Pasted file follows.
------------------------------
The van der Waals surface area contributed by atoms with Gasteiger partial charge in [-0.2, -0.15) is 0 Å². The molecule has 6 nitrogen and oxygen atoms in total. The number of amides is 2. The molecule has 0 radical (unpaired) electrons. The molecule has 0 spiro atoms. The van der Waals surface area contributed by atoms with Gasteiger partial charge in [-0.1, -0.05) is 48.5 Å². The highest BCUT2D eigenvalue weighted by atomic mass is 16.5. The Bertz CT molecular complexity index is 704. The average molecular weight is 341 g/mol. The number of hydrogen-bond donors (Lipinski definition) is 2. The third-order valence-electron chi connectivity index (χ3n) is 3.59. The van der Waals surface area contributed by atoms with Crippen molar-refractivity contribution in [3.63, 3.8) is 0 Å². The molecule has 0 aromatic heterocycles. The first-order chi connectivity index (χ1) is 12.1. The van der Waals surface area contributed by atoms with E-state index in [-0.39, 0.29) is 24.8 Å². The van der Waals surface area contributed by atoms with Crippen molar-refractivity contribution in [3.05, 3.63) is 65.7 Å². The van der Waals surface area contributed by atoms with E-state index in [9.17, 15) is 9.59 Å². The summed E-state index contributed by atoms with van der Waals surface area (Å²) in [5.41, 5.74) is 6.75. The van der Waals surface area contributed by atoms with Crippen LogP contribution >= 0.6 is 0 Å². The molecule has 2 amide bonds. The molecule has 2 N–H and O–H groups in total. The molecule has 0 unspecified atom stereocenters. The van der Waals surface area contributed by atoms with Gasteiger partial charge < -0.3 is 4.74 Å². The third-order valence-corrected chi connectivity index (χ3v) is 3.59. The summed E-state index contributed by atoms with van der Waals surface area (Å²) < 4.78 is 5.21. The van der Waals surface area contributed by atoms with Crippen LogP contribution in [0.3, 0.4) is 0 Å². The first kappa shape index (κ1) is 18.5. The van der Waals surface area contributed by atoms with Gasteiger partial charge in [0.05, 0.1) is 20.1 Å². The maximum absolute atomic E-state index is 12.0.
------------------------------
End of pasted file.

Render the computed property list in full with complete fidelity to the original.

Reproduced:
The van der Waals surface area contributed by atoms with Gasteiger partial charge in [-0.2, -0.15) is 0 Å². The molecule has 6 nitrogen and oxygen atoms in total. The number of amides is 2. The molecule has 0 radical (unpaired) electrons. The molecule has 0 spiro atoms. The van der Waals surface area contributed by atoms with Gasteiger partial charge in [-0.1, -0.05) is 48.5 Å². The highest BCUT2D eigenvalue weighted by atomic mass is 16.5. The Bertz CT molecular complexity index is 704. The average molecular weight is 341 g/mol. The number of hydrogen-bond donors (Lipinski definition) is 2. The third-order valence-electron chi connectivity index (χ3n) is 3.59. The van der Waals surface area contributed by atoms with Crippen molar-refractivity contribution in [3.63, 3.8) is 0 Å². The molecule has 0 aromatic heterocycles. The first-order chi connectivity index (χ1) is 12.1. The van der Waals surface area contributed by atoms with E-state index in [-0.39, 0.29) is 24.8 Å². The van der Waals surface area contributed by atoms with Crippen molar-refractivity contribution in [3.05, 3.63) is 65.7 Å². The van der Waals surface area contributed by atoms with E-state index in [9.17, 15) is 9.59 Å². The summed E-state index contributed by atoms with van der Waals surface area (Å²) in [5.41, 5.74) is 6.75. The van der Waals surface area contributed by atoms with Crippen LogP contribution >= 0.6 is 0 Å². The molecule has 2 amide bonds. The molecule has 2 N–H and O–H groups in total. The molecule has 0 unspecified atom stereocenters. The van der Waals surface area contributed by atoms with Gasteiger partial charge < -0.3 is 4.74 Å². The third-order valence-corrected chi connectivity index (χ3v) is 3.59. The summed E-state index contributed by atoms with van der Waals surface area (Å²) < 4.78 is 5.21. The van der Waals surface area contributed by atoms with Crippen LogP contribution in [0.3, 0.4) is 0 Å². The first kappa shape index (κ1) is 18.5. The van der Waals surface area contributed by atoms with Gasteiger partial charge in [0.05, 0.1) is 20.1 Å². The maximum absolute atomic E-state index is 12.0.